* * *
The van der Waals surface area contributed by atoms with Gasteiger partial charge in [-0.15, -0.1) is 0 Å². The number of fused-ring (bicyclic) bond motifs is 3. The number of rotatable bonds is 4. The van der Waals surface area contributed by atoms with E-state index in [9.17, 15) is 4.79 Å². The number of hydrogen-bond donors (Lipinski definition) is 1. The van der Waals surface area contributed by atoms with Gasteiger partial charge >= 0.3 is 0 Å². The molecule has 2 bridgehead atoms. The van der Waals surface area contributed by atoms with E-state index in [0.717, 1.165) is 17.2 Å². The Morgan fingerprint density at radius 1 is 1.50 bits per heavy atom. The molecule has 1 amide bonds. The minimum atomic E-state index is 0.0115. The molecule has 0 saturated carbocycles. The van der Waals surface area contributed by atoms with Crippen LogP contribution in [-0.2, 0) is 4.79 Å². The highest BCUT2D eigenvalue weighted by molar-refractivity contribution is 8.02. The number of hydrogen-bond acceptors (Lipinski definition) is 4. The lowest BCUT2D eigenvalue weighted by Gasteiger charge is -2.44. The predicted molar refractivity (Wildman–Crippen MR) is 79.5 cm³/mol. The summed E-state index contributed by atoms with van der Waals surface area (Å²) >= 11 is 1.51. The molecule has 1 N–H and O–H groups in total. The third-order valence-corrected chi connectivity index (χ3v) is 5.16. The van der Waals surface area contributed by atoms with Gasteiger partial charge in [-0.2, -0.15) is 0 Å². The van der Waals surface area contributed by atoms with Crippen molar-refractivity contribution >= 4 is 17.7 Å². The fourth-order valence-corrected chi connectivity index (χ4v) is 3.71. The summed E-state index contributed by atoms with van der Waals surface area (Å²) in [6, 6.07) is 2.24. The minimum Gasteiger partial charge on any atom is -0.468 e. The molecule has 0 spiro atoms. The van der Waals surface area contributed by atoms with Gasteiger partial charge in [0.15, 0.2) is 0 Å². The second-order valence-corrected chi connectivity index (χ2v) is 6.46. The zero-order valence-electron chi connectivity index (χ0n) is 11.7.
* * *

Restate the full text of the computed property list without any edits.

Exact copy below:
The van der Waals surface area contributed by atoms with Gasteiger partial charge in [-0.15, -0.1) is 0 Å². The number of fused-ring (bicyclic) bond motifs is 3. The number of rotatable bonds is 4. The van der Waals surface area contributed by atoms with E-state index in [9.17, 15) is 4.79 Å². The number of hydrogen-bond donors (Lipinski definition) is 1. The van der Waals surface area contributed by atoms with Gasteiger partial charge >= 0.3 is 0 Å². The molecule has 2 bridgehead atoms. The van der Waals surface area contributed by atoms with E-state index in [0.717, 1.165) is 17.2 Å². The Morgan fingerprint density at radius 1 is 1.50 bits per heavy atom. The molecule has 1 amide bonds. The minimum atomic E-state index is 0.0115. The molecule has 0 saturated carbocycles. The van der Waals surface area contributed by atoms with Crippen LogP contribution in [-0.2, 0) is 4.79 Å². The highest BCUT2D eigenvalue weighted by molar-refractivity contribution is 8.02. The number of hydrogen-bond acceptors (Lipinski definition) is 4. The lowest BCUT2D eigenvalue weighted by Gasteiger charge is -2.44. The predicted molar refractivity (Wildman–Crippen MR) is 79.5 cm³/mol. The summed E-state index contributed by atoms with van der Waals surface area (Å²) >= 11 is 1.51. The molecule has 1 N–H and O–H groups in total. The third-order valence-corrected chi connectivity index (χ3v) is 5.16. The van der Waals surface area contributed by atoms with Gasteiger partial charge in [-0.2, -0.15) is 0 Å². The van der Waals surface area contributed by atoms with Crippen molar-refractivity contribution >= 4 is 17.7 Å². The fourth-order valence-corrected chi connectivity index (χ4v) is 3.71. The summed E-state index contributed by atoms with van der Waals surface area (Å²) in [6, 6.07) is 2.24. The minimum Gasteiger partial charge on any atom is -0.468 e. The molecule has 0 spiro atoms. The van der Waals surface area contributed by atoms with Gasteiger partial charge in [0.15, 0.2) is 0 Å². The second-order valence-corrected chi connectivity index (χ2v) is 6.46. The zero-order valence-electron chi connectivity index (χ0n) is 11.7.